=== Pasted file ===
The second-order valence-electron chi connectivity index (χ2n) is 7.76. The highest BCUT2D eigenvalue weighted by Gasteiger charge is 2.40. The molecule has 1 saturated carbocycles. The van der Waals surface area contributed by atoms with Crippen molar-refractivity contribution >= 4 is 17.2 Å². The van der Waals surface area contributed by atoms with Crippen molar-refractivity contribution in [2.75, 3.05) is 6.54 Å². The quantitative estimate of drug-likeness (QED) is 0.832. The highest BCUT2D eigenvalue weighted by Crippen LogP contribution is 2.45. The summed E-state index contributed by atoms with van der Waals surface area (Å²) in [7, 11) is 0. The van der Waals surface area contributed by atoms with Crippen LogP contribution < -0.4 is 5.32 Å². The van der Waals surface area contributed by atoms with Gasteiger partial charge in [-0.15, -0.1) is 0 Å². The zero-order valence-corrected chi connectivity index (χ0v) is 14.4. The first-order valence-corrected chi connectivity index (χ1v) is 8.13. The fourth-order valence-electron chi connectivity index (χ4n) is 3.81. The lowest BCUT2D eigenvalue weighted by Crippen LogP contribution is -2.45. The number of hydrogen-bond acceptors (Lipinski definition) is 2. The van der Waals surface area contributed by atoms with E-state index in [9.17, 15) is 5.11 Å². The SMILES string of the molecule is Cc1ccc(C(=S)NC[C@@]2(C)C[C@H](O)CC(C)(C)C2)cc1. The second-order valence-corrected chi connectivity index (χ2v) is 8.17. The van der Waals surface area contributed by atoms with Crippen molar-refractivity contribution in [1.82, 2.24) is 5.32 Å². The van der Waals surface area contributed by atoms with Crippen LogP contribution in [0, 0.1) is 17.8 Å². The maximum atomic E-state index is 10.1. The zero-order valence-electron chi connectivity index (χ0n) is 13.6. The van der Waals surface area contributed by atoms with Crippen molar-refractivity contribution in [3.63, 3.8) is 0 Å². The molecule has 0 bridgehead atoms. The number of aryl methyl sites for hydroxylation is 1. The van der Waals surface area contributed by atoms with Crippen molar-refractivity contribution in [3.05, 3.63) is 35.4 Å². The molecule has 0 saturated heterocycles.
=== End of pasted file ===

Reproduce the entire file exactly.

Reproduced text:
The second-order valence-electron chi connectivity index (χ2n) is 7.76. The highest BCUT2D eigenvalue weighted by Gasteiger charge is 2.40. The molecule has 1 saturated carbocycles. The van der Waals surface area contributed by atoms with Crippen molar-refractivity contribution >= 4 is 17.2 Å². The van der Waals surface area contributed by atoms with Crippen molar-refractivity contribution in [2.75, 3.05) is 6.54 Å². The quantitative estimate of drug-likeness (QED) is 0.832. The highest BCUT2D eigenvalue weighted by Crippen LogP contribution is 2.45. The summed E-state index contributed by atoms with van der Waals surface area (Å²) in [7, 11) is 0. The van der Waals surface area contributed by atoms with Crippen LogP contribution < -0.4 is 5.32 Å². The van der Waals surface area contributed by atoms with Gasteiger partial charge in [-0.15, -0.1) is 0 Å². The zero-order valence-corrected chi connectivity index (χ0v) is 14.4. The first-order valence-corrected chi connectivity index (χ1v) is 8.13. The fourth-order valence-electron chi connectivity index (χ4n) is 3.81. The lowest BCUT2D eigenvalue weighted by Crippen LogP contribution is -2.45. The number of hydrogen-bond acceptors (Lipinski definition) is 2. The van der Waals surface area contributed by atoms with E-state index in [9.17, 15) is 5.11 Å². The SMILES string of the molecule is Cc1ccc(C(=S)NC[C@@]2(C)C[C@H](O)CC(C)(C)C2)cc1. The second-order valence-corrected chi connectivity index (χ2v) is 8.17. The van der Waals surface area contributed by atoms with Crippen molar-refractivity contribution in [1.82, 2.24) is 5.32 Å². The van der Waals surface area contributed by atoms with Crippen LogP contribution in [0, 0.1) is 17.8 Å². The maximum atomic E-state index is 10.1. The zero-order valence-electron chi connectivity index (χ0n) is 13.6. The van der Waals surface area contributed by atoms with Crippen molar-refractivity contribution in [3.63, 3.8) is 0 Å². The molecule has 0 bridgehead atoms. The number of aryl methyl sites for hydroxylation is 1. The van der Waals surface area contributed by atoms with Crippen molar-refractivity contribution in [3.05, 3.63) is 35.4 Å². The molecule has 0 saturated heterocycles.